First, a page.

That's the most decent act I've heard of in a long while.


Les
 

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I have to scratch my head and wonder why Lionel would put it's name on that plastic "G" Gauge thing and then turn around and make an Ogauge $2500.00 2-10-10-2 steamer...

 

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Posted By spodwo on 03/09/2009 8:49 PM
I have to scratch my head and wonder why Lionel would put it's name on that plastic "G" Gauge thing and then turn around and make an Ogauge $2500.00 2-10-10-2 steamer...


Only design engineers and family businessmen think in terms of quality of materials and durability... Bean counters think in terms of cutting costs and maximizing the profits for the next few quarters (why worry about long term, either for the product or the company if you're just gonna bail with your golden parachute at the first chance you get to go someplace else for more money?)

Either that or they figure that with the movie merchandising tie in they will sell tons over a short period, even if it's a turd-- because the kids will want it, and then in a few months they'll want whatever comes next..... so why bother spending very much on product development?


As for the O beast, there's a BUNCH of big money collectors in that scale, so of course they'll chase those dollars.
 

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the sadest part of these is that there is no parts support so when they break there is little I can do to help the customer.......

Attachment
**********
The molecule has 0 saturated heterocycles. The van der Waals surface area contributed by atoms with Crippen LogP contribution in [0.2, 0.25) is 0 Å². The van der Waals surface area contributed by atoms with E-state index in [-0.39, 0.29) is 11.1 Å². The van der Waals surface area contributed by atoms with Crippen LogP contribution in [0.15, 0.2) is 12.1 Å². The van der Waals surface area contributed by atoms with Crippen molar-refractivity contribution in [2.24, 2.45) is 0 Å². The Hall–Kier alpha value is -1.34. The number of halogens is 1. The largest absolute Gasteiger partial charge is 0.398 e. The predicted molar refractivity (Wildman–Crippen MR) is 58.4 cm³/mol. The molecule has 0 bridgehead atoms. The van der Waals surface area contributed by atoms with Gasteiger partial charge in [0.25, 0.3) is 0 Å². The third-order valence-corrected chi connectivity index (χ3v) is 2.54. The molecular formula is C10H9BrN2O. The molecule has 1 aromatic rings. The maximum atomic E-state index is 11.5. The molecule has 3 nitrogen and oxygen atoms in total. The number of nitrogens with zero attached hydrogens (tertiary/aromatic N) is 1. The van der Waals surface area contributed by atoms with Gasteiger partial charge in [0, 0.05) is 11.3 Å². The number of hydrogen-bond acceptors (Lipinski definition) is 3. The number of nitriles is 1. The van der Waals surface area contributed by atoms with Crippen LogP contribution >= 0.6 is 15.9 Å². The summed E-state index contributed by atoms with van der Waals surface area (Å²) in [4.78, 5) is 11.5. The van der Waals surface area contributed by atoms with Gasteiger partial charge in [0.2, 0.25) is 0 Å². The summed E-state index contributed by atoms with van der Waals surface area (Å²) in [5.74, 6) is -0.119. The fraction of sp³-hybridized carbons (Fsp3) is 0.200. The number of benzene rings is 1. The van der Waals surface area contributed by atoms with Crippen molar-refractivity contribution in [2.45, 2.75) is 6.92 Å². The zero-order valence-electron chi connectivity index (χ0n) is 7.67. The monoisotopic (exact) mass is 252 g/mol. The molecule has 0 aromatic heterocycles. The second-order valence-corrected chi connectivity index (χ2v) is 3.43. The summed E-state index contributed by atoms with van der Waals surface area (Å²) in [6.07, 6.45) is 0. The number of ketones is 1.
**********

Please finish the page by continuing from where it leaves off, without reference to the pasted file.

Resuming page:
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If you put a quality name on junk - and the "junk" is in high visibility places like Target - then the US consumer associates your name with "junk". Someone made a decision....they should have just stuck to the O' Gauge Polar Express [which sells very well] set instead of turning out that thing.
 

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SPod nailed it for me. After working at a hobby shop that sold a little of everything I am convinced that while they can make some good stuff they chose NOT to do so and as such they are losing sales. In my years selling trains I could tell when I had someone blindly buying a brand name and someone discerningly evaluating the product. In the hobby shop we had year round folks who bought by askign questions adn lookign athte products close up. For a few weeks at the end of the year we would have folks buying brand names and for a few weeks in the following new year we'd have folks returning name brnads and or upgrading if we could then take the time to sell them. Still many (too many) simply tossed the old broken toys aside and never came back.

Chas
 

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Lionel seems to consider G gauge to be toys.
 

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Posted By Torby on 03/10/2009 6:55 AM
Lionel seems to consider G gauge to be toys.


They always have, the closest thing to a scale model they've ever done in G was the Atlantic and a few freight cars, maybe their Geep, everything else they've made has been completely toylike. Why expect any different mentality today? Despite 20 years now of a growing market in large scale and ever increasing scale detail and fidelity, their upper managment still cannot wrap their collective heads around the idea that large scale is anything more than "Plastic in the Petunias" at least their latest offerings suggest this mentality certainly hasnt changed.